2. To vote 40 times to repeal, defund, and dismantle a law sounds very costly. No?
3. I kind of like saying "Luetkemeyer". Luetkemeyer. Say it out loud, over and over. Luetkemeyer, Luetkemeyer, Luetkemeyer. It has a rhythm to it. Sounds kind of like the bass line to an R&B song.
You know what you never hear smart people say? "I oppose something because it's complex."
Nevertheless, as a general rule, Americans fear "complicated". Now, Americans like the idea of "health care for all." It's an idea that makes sense. Police protection for all. Roads for all. That's not socialism; that's just humanity. I'm telling you -- 85 percent. But complicated is scary. And "complicated" has tainted Obamacare polling results.
Most people haven't read the entire Affordable Care Act law. I don't actually have the polling data, but I'm assuming most people haven't fully read the entire Affordable Care Act law. Critics argue that Americans aren't reading the entire law because it's complicated and big. But that's not the reason. Let's face it -- most people can't even get through the "How to Prevent STDs" pamphlet that's in the doctor's waiting room... and that's not a lot of reading... and it's not so complicated... just wear a condom and/or stay away from Charlie Sheen. No, the reason that it's hard to get through the entire law is because it's boring.
Okay. I'm diving in. I'm going into the U.S. Department of Health and Human Services website. I'm going to look at the full law. (Seriously. I am.) Now I'm picking a page number at random... 1930, coincidentally the same year actor Don Johnson was born. So this page is part of Title VIII, which refers to community living assistance services. I'm reading. Okay. So page 1930 seems to involve a provision system to ensure that the costs are accurate. Now I'm reading the page a second time. (Seriously. I am.) Now I'm an expert on page 1930 of Title VIII of the Affordable Care Act.
My learned, well-informed opinion of page 1930? Boring. But not so complicated. Luetkemeyer. Luetkemeyer. Luetkemeyer.
Now ask Americans, "Would you support a not-so-complicated law that provides affordable health care to more Americans even though the law is a bit boring?" 85 percent.
Now ask Americans, "Would you support a not-so-complicated-but-boring law that seeks to cut the long-ignored financial health care costs that have burdened the nation's economy?" 87 percent. I'm thinking even some of the mean jerks would get behind this law.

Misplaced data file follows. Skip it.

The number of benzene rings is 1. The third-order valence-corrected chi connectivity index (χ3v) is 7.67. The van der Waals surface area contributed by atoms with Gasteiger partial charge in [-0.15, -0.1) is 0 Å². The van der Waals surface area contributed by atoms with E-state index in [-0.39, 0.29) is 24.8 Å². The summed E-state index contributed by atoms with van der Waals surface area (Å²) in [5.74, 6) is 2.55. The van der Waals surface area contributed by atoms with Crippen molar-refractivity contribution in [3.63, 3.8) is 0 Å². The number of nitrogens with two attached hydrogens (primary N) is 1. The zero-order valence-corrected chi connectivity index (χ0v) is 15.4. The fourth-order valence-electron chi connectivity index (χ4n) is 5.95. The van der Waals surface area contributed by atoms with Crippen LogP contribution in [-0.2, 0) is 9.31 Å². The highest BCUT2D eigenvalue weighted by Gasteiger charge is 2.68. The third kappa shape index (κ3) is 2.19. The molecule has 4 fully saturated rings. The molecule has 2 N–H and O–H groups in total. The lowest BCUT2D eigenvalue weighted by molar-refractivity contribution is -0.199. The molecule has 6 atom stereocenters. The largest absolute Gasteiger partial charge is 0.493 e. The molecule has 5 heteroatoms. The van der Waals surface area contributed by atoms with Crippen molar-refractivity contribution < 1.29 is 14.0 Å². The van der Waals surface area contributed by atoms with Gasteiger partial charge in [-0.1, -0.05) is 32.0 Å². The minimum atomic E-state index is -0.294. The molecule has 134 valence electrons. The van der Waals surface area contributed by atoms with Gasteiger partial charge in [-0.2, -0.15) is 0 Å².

Now ask Americans, "Would you support President Obama's not-so-complicated-but-boring law that seeks to cut the long-ignored financial health care costs that have burdened the nation's economy?" The number goes back down to around 50 percent.
Some polls suggest that a percentage of Americans don't even want affordable health care for themselves. Hence, Obamacare is unfair. I would ask, "Where are these surveys being conducted? In a shopping mall, or in a hospital emergency room?" Survey research is meaningless without context. Ask people, "Would you like to be inside a protective shark cage right now at this moment?" Well, the results will be different depending on the scenario? Are you asking people who are at their desk watching Internet porn? (like you are doing right now -- be honest) Or are you asking people who are stranded in the ocean, surrounded by sharks? See the difference? People want affordable health care. They might not want it right now at this moment... because right now at this moment they're healthy. I mean -- who wants to go to the doctor when they're well? Heck, if I'm feeling healthy, I don't want my nude body being examined and poked and prodded... unless I'm on stage. But ask those people who say they don't want health insurance, "If you break your leg, and your hospital bills cost thousands of dollars, would you want to have health insurance?" Suddenly, Obamacare becomes fairer.
Americans want affordable health care coverage. When asked about Obamacare, some people don't think the law goes far enough. And some people are frightened by the numbers, the rumors, the myths. And some people just don't like the president. And some people are just scared of change. The poll numbers are deceptive. But Americans do want affordable health care coverage. And Americans do want health care coverage for their family members and their friends. And Americans do believe that the good, decent, productive, valuable people that they pass by on the street every day deserve the security of knowing that sickness doesn't mean personal financial doom. This is what Americans believe. But don't take my word for it; check out the polls. Luetkemeyer. Luetkemeyer. Luetkemeyer.
Ignoring the wishes of the American electorate, Senator Ted Cruz stood on the Senate floor for over 21 hours in a self-absorbed attempt to defund the Affordable Care Act law. He didn't urinate for over 21 hours. That can't be good for your health. Just sayin'.